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Tuesday, 4th August 2020
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Finance Bill 2004 Update: Ireland's holding regime is good, but not as good as regimes in other EU countries Back  
The Finance Bill contained two major proposals designed to make Ireland’s tax offering to international groups attractive, and competitive with regimes elsewhere in the EU. One is the research and development relief discussed and the second is the holding company regime which allows groups to dispose of major holdings without a CGT liability, and to repatriate certain foreign earnings from such holdings in a tax efficient manner Seamus Hand writes.
TThe participation regime
Ireland was one of the few countries in the EU that was not attractive as a holding company location by reason of a tax charge on gains arising from the disposal of major subsidiaries, including overseas subsidiaries. The result of this charge, was not to raise tax, but to ensure that no international group would structure its affairs so as to give rise to such a charge. Ireland’s proposed holding company regime has three elements.

• A capital gains tax exemption on the disposal of interest in major “subsidiaries”.

• Improved relief for foreign taxes when dividends are repatriated to Ireland from major overseas investments.

• Removal of surcharge on undistributed investment income represented by such dividends from major overseas investments.

How good is it?
Ireland’s proposed holding company regime is probably good enough to enable Ireland to be a viable location for a multinational wishing to set up a regional holding company. It is not as good as regimes in certain other EU countries, but it does represent a significant improvement.

The two principle weaknesses in the proposal compared to regimes elsewhere are firstly that Ireland will not fully exempt dividends from overseas investments, but only grants credit for foreign taxes related to the overseas dividend. Many foreign holding company regimes grant a total exemption, removing any risk of local taxation of the dividend (and generally without cost given that such taxes would rarely arise). The second weakness is that the capital gains tax exemption applies only to shares in companies that are resident in an EU or treaty country. This limits the range of affiliates for which an Irish holding company would be a suitable vehicle in the context of a multinational group.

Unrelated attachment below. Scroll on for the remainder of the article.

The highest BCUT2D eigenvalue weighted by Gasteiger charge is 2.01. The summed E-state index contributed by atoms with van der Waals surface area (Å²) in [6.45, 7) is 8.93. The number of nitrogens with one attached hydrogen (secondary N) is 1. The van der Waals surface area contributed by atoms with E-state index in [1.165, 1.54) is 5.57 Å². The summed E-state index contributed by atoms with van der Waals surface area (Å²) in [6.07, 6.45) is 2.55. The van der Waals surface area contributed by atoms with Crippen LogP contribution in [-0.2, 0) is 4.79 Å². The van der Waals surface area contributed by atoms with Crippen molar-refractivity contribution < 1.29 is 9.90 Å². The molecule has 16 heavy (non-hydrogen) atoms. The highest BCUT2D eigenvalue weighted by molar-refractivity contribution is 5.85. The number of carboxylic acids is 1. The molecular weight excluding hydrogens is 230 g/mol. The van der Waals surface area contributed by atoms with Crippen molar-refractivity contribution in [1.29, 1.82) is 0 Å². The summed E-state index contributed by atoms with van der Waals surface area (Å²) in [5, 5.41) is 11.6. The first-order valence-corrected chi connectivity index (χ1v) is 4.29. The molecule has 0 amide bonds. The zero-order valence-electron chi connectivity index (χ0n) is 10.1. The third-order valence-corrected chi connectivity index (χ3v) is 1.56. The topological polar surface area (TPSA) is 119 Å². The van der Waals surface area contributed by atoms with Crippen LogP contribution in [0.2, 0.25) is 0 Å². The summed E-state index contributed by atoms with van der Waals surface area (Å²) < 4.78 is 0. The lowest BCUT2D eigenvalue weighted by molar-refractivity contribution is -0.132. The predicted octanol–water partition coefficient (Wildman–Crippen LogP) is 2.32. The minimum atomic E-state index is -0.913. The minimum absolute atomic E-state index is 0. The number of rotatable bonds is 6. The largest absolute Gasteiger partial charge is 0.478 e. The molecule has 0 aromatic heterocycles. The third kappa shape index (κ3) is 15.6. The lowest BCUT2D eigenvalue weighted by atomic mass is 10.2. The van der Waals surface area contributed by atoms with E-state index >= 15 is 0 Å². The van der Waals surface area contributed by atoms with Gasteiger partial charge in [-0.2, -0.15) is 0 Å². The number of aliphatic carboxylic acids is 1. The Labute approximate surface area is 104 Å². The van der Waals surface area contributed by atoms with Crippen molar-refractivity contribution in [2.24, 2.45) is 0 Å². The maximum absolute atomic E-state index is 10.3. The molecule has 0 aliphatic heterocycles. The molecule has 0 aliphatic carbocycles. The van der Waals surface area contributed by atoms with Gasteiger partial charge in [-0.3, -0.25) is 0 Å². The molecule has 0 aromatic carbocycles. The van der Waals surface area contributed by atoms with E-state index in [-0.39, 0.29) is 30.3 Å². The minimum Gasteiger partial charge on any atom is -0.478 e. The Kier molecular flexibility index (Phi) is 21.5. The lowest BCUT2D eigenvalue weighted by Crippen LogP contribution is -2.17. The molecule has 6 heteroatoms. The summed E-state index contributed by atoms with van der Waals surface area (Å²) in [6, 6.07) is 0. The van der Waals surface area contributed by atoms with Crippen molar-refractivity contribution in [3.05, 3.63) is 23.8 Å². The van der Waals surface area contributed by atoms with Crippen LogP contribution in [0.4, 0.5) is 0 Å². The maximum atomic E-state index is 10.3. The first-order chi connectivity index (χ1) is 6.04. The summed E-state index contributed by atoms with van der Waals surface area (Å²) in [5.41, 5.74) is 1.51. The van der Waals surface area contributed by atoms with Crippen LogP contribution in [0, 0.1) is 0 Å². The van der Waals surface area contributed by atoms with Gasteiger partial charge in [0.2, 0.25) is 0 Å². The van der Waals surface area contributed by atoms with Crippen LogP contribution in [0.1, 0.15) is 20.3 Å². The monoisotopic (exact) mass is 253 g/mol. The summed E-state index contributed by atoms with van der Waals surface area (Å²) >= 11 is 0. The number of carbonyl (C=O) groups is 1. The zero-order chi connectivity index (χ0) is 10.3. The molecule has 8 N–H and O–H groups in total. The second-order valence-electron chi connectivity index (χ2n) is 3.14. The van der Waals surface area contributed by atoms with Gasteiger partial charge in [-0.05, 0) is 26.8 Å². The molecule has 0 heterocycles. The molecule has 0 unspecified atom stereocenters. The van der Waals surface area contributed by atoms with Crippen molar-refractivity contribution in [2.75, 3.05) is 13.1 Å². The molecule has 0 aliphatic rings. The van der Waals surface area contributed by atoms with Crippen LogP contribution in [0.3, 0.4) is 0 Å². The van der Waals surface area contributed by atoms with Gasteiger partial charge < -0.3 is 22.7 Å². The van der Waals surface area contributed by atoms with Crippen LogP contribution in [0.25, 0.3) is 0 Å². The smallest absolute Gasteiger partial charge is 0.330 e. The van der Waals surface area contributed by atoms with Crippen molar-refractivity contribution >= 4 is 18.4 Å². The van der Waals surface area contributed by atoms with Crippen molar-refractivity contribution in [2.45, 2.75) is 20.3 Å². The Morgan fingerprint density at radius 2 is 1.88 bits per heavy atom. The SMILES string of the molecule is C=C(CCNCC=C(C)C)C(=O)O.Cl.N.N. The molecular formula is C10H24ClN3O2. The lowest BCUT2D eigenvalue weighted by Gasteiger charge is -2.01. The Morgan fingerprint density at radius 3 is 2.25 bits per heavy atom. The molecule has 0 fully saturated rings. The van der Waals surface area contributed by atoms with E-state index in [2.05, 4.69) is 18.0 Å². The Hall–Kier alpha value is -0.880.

Where a multinational already has, or is otherwise contemplating, a substantial investment in Ireland these disadvantages might not seem so significant. It is often more important to a multinational to be able to keep all of their regional activities in a single location, and the Irish regime may now be good enough in many instances to attract a regional headquarters and a regional holding company. Whether this happens in practice remains to be seen.

The new regime is subject to EU approval. So far the EU have shown a light hand in vetting holding company regimes elsewhere in the EU. However it would not be unexpected if sooner or later they begin to look more closely at these regimes in the context of state aids and in terms of tax competition. The Primorolo group, which examined harmful tax competition on behalf of the EU, excluded wholly company regimes from their review. Cynics might say that this was because Ireland did not have such a regime!